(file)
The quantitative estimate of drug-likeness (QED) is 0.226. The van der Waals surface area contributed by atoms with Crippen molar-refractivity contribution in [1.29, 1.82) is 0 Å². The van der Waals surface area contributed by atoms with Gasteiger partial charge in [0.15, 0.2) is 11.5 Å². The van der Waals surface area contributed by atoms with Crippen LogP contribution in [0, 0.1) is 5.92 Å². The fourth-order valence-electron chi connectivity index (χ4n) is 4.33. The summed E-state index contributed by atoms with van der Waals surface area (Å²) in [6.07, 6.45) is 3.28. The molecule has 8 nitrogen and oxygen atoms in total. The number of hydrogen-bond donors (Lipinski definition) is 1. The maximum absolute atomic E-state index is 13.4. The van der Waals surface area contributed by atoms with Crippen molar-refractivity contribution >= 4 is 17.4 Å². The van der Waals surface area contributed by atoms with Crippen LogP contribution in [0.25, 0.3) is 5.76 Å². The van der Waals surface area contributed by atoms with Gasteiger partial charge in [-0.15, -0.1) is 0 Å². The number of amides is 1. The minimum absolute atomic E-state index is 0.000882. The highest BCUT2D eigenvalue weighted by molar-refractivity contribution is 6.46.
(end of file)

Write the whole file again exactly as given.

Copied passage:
The quantitative estimate of drug-likeness (QED) is 0.226. The van der Waals surface area contributed by atoms with Crippen molar-refractivity contribution in [1.29, 1.82) is 0 Å². The van der Waals surface area contributed by atoms with Gasteiger partial charge in [0.15, 0.2) is 11.5 Å². The van der Waals surface area contributed by atoms with Crippen LogP contribution in [0, 0.1) is 5.92 Å². The fourth-order valence-electron chi connectivity index (χ4n) is 4.33. The summed E-state index contributed by atoms with van der Waals surface area (Å²) in [6.07, 6.45) is 3.28. The molecule has 8 nitrogen and oxygen atoms in total. The number of hydrogen-bond donors (Lipinski definition) is 1. The maximum absolute atomic E-state index is 13.4. The van der Waals surface area contributed by atoms with Crippen molar-refractivity contribution >= 4 is 17.4 Å². The van der Waals surface area contributed by atoms with Crippen LogP contribution in [0.25, 0.3) is 5.76 Å². The van der Waals surface area contributed by atoms with Gasteiger partial charge in [-0.15, -0.1) is 0 Å². The number of amides is 1. The minimum absolute atomic E-state index is 0.000882. The highest BCUT2D eigenvalue weighted by molar-refractivity contribution is 6.46.